Media Diversity Inquiry 22/11/20
The inquiry into media diversity is now a reality, and submissions close quite soon- 11 December.
Please make a submission, even if it only short- we need to show that a lot of people care about this issue.
It seems to me that the funding model s broken. Years ago, the wealthy Fairfax family got all the ad revenue and were relatively happy to let the journalists write what they liked. When the ad revenue started to fall, the stories were more to please the advertisers so that they would use this paper. Of course stories that were against their interest simply did not happen, so self-censorship got worse. As the paper got thinner, there was simply not enough space for many stories, which worsened the situation.
Finally a senior financial journalist told me that rather then headline writers putting headlines on his finished stories, he was being told the (catchy) headline and asked to write the story to under it. There was naturally some pressure to make sure that the story was at least consistent with the arbitrarily chosen (click inviting) headline.
The rise of social media has of course siphoned off a huge percentage of the ad revenue, and stories can be posted and accessed free, so those funding journalists have a problem.
Democratic ideas and the social media have made many people think that an ignorant opinion has the same value as an informed one. The algorithms that are to keep us watching give us the friends who think like we do, so as we think we see the world, we actually see our own sub-cultural bubble.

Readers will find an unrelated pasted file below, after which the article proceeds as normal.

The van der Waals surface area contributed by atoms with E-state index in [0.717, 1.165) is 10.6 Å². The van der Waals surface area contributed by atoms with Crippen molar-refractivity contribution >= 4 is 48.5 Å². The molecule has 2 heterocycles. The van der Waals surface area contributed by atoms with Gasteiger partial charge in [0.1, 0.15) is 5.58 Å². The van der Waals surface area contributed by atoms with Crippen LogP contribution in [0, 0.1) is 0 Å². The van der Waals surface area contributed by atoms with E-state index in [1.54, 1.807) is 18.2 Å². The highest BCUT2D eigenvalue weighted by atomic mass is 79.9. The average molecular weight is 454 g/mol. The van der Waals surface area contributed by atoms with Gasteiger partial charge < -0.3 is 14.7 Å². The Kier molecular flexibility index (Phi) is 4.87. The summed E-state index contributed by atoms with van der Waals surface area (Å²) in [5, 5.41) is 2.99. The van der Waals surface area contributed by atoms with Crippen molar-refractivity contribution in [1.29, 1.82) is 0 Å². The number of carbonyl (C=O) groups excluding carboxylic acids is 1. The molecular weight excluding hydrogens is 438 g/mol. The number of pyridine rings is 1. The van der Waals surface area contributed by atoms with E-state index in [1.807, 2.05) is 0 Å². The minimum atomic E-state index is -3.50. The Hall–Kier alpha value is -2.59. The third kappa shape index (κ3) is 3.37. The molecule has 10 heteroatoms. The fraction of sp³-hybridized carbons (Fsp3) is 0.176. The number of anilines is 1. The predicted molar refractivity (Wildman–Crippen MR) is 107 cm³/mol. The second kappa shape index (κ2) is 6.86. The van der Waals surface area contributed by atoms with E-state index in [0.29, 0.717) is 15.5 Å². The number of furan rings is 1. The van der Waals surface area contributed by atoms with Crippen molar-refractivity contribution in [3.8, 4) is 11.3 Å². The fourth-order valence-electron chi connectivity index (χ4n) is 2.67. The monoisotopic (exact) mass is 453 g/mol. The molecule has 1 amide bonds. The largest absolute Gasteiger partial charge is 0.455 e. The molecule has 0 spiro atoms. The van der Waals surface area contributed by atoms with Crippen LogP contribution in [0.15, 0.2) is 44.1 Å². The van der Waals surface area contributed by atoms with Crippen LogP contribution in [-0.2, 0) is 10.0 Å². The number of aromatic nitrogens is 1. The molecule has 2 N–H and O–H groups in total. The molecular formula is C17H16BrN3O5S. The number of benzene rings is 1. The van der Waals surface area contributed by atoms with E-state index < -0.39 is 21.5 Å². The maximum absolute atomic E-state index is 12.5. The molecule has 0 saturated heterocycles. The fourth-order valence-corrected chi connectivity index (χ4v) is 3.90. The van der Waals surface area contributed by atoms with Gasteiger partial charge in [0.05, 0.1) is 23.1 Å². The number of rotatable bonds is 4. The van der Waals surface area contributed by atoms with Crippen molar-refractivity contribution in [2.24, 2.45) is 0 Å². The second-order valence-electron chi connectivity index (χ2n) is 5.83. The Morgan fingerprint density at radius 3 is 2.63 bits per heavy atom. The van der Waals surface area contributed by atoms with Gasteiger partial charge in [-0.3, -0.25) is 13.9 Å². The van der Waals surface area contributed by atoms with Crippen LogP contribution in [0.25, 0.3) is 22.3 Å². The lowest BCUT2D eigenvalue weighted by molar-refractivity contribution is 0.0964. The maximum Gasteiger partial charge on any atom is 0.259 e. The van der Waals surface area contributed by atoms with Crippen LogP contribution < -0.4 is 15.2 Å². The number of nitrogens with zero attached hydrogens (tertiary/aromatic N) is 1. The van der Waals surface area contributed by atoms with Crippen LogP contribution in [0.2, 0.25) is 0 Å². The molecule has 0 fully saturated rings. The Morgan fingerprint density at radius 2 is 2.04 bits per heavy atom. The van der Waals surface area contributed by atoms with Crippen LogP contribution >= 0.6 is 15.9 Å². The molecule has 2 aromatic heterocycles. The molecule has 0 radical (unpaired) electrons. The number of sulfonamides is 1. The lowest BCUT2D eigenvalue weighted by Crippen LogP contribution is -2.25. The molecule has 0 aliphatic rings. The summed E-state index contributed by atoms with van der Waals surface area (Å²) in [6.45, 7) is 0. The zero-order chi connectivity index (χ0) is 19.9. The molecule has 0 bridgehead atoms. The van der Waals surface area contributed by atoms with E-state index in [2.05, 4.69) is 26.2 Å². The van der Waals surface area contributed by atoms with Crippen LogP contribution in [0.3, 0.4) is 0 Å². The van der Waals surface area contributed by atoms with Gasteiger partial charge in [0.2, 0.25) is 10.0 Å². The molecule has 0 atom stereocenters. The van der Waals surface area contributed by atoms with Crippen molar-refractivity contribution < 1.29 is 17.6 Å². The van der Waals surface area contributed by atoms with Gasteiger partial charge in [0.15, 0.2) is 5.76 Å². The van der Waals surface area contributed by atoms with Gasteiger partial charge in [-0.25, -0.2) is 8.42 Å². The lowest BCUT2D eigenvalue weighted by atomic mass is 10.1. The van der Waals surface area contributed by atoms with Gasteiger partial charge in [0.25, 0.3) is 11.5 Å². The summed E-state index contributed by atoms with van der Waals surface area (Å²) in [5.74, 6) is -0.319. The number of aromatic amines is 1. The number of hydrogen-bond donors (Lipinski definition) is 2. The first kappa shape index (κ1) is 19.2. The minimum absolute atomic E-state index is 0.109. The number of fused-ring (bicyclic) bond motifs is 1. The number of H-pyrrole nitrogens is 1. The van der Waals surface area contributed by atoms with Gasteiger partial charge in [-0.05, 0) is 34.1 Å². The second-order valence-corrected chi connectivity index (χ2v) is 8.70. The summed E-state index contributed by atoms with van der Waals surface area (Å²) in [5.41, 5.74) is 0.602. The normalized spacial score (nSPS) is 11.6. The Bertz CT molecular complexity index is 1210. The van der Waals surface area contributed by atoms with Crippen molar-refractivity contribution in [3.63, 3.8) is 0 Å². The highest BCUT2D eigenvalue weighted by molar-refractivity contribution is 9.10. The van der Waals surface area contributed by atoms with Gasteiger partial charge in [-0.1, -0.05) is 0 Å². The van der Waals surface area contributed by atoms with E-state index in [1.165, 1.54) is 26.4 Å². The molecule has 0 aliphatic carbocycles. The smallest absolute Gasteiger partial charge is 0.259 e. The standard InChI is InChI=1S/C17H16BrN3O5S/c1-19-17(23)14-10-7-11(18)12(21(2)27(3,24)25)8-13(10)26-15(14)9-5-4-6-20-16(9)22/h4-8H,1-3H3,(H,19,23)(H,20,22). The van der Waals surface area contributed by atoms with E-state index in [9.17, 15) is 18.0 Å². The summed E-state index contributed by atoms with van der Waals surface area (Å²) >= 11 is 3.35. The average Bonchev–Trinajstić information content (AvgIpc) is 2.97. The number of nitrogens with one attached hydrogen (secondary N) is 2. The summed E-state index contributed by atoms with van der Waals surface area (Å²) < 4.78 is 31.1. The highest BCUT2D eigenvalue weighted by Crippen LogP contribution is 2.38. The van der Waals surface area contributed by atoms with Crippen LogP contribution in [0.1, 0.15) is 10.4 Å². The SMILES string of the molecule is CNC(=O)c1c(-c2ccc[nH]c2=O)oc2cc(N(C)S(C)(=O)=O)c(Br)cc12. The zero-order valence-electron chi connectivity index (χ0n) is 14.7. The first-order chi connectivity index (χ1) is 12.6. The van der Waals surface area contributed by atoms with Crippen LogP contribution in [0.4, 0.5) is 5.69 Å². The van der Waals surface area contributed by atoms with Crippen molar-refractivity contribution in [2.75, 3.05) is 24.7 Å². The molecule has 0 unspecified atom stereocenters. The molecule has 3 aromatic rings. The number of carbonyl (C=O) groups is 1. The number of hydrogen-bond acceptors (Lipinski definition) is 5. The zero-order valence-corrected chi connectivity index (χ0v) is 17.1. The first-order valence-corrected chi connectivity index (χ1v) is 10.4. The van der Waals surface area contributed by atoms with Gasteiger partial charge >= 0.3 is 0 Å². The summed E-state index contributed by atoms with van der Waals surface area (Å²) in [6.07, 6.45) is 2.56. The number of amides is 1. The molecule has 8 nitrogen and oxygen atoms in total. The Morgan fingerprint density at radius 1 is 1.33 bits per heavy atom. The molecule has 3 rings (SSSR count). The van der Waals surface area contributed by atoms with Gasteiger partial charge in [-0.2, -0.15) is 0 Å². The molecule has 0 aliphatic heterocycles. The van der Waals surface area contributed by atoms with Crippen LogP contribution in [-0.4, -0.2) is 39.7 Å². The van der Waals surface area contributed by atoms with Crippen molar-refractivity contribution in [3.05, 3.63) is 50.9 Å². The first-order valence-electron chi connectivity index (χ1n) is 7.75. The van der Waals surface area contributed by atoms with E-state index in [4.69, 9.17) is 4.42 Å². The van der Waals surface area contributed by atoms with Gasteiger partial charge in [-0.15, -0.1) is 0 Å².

Since the funding mechanism is broken, this must be admitted and a new model found. Putting money into existing structures that work, like the ABC and SBS is obviously a good start, but not popular with the commercial media, who see them merely as subsidised competitors.
The idea that google and Facebook should subsidise the commercial media is also a convenient one for Murdoch. It is a massive government interference in the market. Presumably if the ABC is not involved in this subsidy scheme the algorithms would favour free information sources, which would in itself not be a bad thing, though it may also favour blogs of indifferent quality.
It would seem that if Google and Facebook had to pay a ‘turnover tax’ based on their revenue from Australian consumers we could have a sensible debate about how the money should be allocated to inform the population. As well as the ABC and SBS, entities like the Australian Bureau of Statistics might be worth considering, so that they can generate information and then distribute it to inform debate. The idea of evidence-driven policy is not dead, merely very ill.
If the government believes in competition as it professes to do, it must make rules that level the playing field. Chapter One of the economics books tell of open markets, which are modelled on some sort of medieval village where many farmers come to the square on market day, and the consumers have to spend all their money wisely and choose how much of each product they will buy. This is a very limited model and the rest of the textbooks tell about the development of monopolies, oligopolies, collusion, barriers to entry and other distortions to this simplistic market model. It seems that the politicians never get past chapter one. They need to this time. If you want a competitive market there need to be regulations that just stop big fish eating little fish.
It is important that a lot of submissions are received, and it would be good if they had a range of suggestions. Please put one in.